After that comes the long walk along a well lit but very quiet road.  The thing is people don't walk anymore, they drive, so routes are deserted.  When I was a kid in the early 70's I remember closing time at the local factories when you couldn't have driven if you'd wanted to because the road was choked with people walking home.  Today, at 6:30pm in Kent, where the traffic report on the radio is an endless list of holdups, I only saw 2 other people on foot in the space of a mile & both of them were runners.


Today there were pavements for most of the way - not all mind, I still had to take my chances on a narrow bridge with no pedestrian option - but in the past I've tramped along grass verges and, on one particularly memorable occasion, skittered along a very narrow footpath alongside a dual carriageway.

Walking is cheap. Walking should be easy. Walking gives you time to unwind, refocus & burn a few calories. "Walking Rage" isn't a thing (as far as I know) - at least not along quiet suburban pavements.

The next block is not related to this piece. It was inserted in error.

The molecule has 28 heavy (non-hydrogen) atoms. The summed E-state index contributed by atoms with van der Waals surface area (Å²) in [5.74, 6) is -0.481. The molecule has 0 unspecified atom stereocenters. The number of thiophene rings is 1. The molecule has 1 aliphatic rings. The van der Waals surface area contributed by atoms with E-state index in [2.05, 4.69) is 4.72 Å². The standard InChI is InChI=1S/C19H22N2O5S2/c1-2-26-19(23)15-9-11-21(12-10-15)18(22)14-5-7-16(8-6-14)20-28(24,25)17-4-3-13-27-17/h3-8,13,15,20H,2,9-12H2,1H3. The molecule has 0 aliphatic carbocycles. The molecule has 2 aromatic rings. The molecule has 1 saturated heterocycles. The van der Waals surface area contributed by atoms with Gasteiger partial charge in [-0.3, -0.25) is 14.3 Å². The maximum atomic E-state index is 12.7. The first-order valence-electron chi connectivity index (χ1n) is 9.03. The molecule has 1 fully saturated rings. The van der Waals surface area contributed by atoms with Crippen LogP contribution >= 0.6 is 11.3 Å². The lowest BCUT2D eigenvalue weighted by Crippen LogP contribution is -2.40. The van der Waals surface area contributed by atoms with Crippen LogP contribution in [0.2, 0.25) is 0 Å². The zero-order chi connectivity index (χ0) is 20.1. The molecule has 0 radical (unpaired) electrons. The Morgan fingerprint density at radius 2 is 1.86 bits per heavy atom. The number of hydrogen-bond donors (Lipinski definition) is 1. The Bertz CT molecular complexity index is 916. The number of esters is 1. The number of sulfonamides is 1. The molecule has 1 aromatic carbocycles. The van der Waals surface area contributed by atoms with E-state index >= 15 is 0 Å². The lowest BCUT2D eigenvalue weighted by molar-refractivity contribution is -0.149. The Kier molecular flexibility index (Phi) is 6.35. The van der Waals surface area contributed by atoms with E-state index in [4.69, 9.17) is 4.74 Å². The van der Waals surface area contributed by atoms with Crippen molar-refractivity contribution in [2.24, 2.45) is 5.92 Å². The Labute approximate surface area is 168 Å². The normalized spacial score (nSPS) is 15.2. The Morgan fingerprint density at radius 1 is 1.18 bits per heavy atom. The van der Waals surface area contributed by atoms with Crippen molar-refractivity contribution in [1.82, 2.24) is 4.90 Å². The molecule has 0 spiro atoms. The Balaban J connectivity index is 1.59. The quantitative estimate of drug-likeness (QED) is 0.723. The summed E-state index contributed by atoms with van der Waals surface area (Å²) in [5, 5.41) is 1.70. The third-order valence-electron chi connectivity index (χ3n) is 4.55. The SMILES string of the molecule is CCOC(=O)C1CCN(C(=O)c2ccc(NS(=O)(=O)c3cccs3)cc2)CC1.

I love the film WALL-E and think they were right on the money with the scenes in the spaceship where folks float around glued to screens & have largely lost the use of their legs. It wasn't just a cute Pixar film, it was a warning about where we're all headed.


Walking doesn't have to be up hills. Walking should just be something we do every single day - it shouldn't be such a rare thing that it merits a 5 minute shocked conversation with a hotel receptionist who can't believe you walked "all the way from the station".

I do understand why some folks don't do it - especially women - it was scary walking along deserted unfamiliar streets alone after dark, but if more people did it, the streets wouldn't be quite so deserted and we'd all be a little bit fitter.

I walk because I like it, because it helps me unwind and because I know it's good for me.   I'll be honest - I also do it because it means I can scoff a warm chocolate brownie & not feel too bad about it afterwards... See? What's not to like? 😀


AND AFTER YOU'VE ENJOYED YOUR WALK - why not put your feet up with a good book or 3? 😀